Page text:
I think through our Perinatal Quality Care Collaborative (a network of teams collaborating with the state Health Department to improve maternal and infant care), the MMRC (maternal mortality review committee) and the assistance of our state health officer, there’s a lot of positive movement in spreading awareness and helping people to understand the problem. The maternal health crisis is not just in Mississippi but in our country. And, the people who tend to know the least about it are the ones who are at the greatest risk and sense of potentially being most affected.
Dankins: How can you spread awareness to people who may have trouble accessing this information?
Owens: Well, I think the most important thing is meeting people where they are. It’s talking to people in where they live, like at churches and at sporting events. I hope that people understand that we can’t take our health for granted. And just because you are quote, healthy or healthier than most, it still doesn’t mean that you can’t have a life-threatening complication, especially when it pertains to pregnancy. I think that we need to be talking about this in our communities, neighborhoods, Facebook groups, group chats with our friends and wherever there are groups of people who care about each other. It needs to be part of the conversation.
Because only through making sure that people have awareness, do we really make significant strides in closing gaps once people have the awareness.
We also have to make sure that the people who are supposed to be listening, are listening and responding. It’s not entirely on the families of these individuals and themselves. There is a substantial portion of that burden that is also carried by the health care community, that when these concerns are raised, that we are doing our due diligence to fully investigate them in order to ensure that people are getting the care that they need and deserve.
Dankins: Why, with all of the resources the United States has, do we rank so poorly in this area in Mississippi specifically?
Owens: The answer to that is multifactorial.
I think we have challenges as a primarily rural state, and we have the challenge of maternal health deserts. There are so many counties within our state where people don’t have ready access to women’s health services. Like obstetrical care, how many places can you deliver? How many hospitals actually perform deliveries? How many places actually have an OB-GYN, a nurse midwife or a family medicine doctor who performs deliveries? Number one, there aren’t a lot of people that are doing this work. Number two, those people tend to be more highly concentrated in more populous areas. And so, our rural areas of the state have specific challenges because there can be broad swaths of land where there’s nobody providing care.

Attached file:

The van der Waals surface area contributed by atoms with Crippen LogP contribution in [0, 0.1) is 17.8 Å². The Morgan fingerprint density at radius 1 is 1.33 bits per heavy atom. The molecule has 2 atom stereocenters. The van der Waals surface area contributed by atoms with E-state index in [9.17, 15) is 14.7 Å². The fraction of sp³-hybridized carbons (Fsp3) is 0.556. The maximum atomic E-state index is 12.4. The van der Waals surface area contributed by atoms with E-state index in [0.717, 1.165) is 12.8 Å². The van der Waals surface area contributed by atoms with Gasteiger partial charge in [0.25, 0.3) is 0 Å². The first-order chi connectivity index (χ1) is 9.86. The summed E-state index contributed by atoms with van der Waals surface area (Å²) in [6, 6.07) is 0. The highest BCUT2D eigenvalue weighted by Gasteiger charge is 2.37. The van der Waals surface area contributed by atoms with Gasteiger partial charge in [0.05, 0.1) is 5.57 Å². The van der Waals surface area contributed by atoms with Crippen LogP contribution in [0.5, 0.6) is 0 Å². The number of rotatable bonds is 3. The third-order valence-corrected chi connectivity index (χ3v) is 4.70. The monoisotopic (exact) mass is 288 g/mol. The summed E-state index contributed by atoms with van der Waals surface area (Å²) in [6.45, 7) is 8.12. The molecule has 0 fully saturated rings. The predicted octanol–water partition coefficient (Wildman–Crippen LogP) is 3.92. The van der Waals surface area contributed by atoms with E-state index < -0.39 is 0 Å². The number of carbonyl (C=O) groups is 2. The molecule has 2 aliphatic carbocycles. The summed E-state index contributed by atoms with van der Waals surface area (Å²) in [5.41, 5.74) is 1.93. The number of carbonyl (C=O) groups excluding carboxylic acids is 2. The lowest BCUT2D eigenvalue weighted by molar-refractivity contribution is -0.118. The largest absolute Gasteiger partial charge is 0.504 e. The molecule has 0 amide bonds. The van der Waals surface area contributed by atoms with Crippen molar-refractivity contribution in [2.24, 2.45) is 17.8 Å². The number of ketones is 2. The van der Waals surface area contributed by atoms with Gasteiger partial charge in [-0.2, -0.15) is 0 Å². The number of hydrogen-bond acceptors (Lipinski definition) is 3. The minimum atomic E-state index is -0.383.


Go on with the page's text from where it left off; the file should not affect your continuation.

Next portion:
There are, of course, social challenges. I mean, the vestiges of structural racism that exist within our state, and not just our state, but within this part of the country. The socioeconomic divide and issues with people not being able to access affordable health care. Fortunately, most of the people who would fall into that category when they’re pregnant would have access to Medicaid, and thankfully now, will have coverage for up to a year after birth. Those are some of the small wins that hopefully will help to make a difference but there are many challenges.
That’s why it is going to take a concerted effort on all fronts for us to see the change that is needed. Because it’s not like there’s just one main contributor to the problem. There are several small things that we have to really work on. And once we do it right for a while, we have to be consistent and maintain our vigilance as we’re working to optimize maternal health. We can’t do it for a couple of years, see our numbers get better and then go back to the way things were. We have to make sure that the changes that we implement are sustainable, and that they continue to be passed on. We have to spread the things that work from institution to institution and from providers and practices on to other providers and other practices, so that we see this as a sustainable improvement for our state.